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The Importance of Stage Lighting in a Theater

You’ve just left the theater and you ask your friend how they liked the show. They'll probably comment on the show’s length, actors’ performances, plot line, maybe even costume design– but they didn’t mention the stage lighting, right?

Stage lighting is one of the few factors in a live performance that is expected to always be on point, as if a robot automatically sets it based on the specific scene (well, technically it is but a human designed and set the cues). We don’t consciously notice the stage lighting unless there’s malfunction (or if we work in the industry, which is probably why you’re reading this). The point is, stage lighting is just as important as the performance itself. And here's few reasons why:

Directs the Audience's Focus

We can be easily distracted by our surroundings. At a live event, our eyes can begin wandering to the other audience members, the ushers walking up and down the aisles, the stage crew setting up the props. Just about anything that moves can steal our attention. So, what will direct our focus to what’s important?

You’ve guessed it— stage lighting. When an event is taking place and you want your audience’s attention on the something specific, direct them with stage lighting. Proper stage lighting can dim out the other aspects of the theater or stage and put a focus solely on where the show really is. But it’s not that simple. It takes the right training and equipment to do so. Let’s take a look at the example below:

Do you see how in the image on the left, all of the actors on stage are lit the exact same way? The conversation is taking place on the right side of the stage but there is no focal point to show that. On the contrary, the image on the right shows you exactly who's talking and where to focus because the lighting does the focusing for you.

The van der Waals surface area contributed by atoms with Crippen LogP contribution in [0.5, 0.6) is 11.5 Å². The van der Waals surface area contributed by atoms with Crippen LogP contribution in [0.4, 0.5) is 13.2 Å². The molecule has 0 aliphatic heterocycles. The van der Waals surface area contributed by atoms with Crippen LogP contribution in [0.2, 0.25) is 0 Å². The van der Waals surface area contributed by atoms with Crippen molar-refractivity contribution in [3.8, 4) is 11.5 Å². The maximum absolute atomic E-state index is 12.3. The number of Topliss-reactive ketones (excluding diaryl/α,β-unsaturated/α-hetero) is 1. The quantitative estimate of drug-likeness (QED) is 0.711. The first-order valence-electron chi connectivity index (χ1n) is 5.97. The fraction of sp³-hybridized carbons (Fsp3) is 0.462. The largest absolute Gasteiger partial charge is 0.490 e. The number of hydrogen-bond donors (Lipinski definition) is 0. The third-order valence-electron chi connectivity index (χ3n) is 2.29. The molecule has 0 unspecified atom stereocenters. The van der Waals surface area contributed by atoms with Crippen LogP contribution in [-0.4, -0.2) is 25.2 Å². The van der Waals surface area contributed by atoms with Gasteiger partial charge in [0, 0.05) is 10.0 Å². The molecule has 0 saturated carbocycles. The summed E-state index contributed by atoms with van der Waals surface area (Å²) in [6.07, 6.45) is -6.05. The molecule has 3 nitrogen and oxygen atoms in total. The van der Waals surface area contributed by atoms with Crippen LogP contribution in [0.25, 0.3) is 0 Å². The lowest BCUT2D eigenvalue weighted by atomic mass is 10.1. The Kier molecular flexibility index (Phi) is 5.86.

Poor stage lighting distracts the audience from the scene's message. Unlike tv shows or movies where the viewers only see what the lens shows, the audience of a live performance is free to look around. It is the lighting designer's job to guide the audience's focus to the important moments on stage.

Sets the Mood

The color and brightness of lighting affects our overall mood and how we perceive what's in front of us. That's why we like candles at our dinner tables, white walls in our bathrooms, and bright LEDs in our classrooms. Warm lighting makes an environment feel more relaxing while cooler lighting can stimulate it. The same goes for a live performance.

Setting the mood is one of the most important functions of stage lighting because it assists in the emotional reality of the performance. The goal is to make the audience feel the emotions of the scene. Darker colors (red, grey) can portray a sad, somber scene while brighter colors (white, yellow, green) can portray a celebration. Even before the performance begins, you want your audience to be set to the mood you are in control of.

Do you feel a difference when looking at these two images?

Establishes the Setting

Just how the brightness and color of stage lighting alter the emotional reality, they also help distinguish the physical reality of the scene's location and time. With the right color and brightness setting, the lighting designer can give off the effect that the is scene indoors or outdoors, daytime or nighttime, sunset or sunrise, etc.

Award-winning set and production designer, Wilson Chin, shows us exactly how to do it below:

Cool tones, like blues and greens, help portray nighttime. In this example, a blue "moonlight" is casting through the "skylight" into a dark living room set.

From a stage lighting perspective, it's just a blue spotlight casting at an angle.

Warmer tones, like yellows and oranges, help portray daylight or natural lighting. In this photo, the entire scene is lit with a yellowish light to portray a natural, outdoor sunlight. From a stage lighting perspective, it's full-stage lighting set to white/yellow.

Another moonlight representation but done differently. In this example, the white light "comes from" the streetlight and the light from the moon seeps through the trees. We know this is set to nighttime due to the darkness of the background contrasting with the spotlight of the streetlights.

All things considered, it's the little things that make the big picture. Behind every performance are the hundreds of tiny details that make the show whole. Without proper stage lighting, a performance would not have the same effect visually, emotionally, and physically.

For questions on how to properly light your theater, contact us.

Setting photos from


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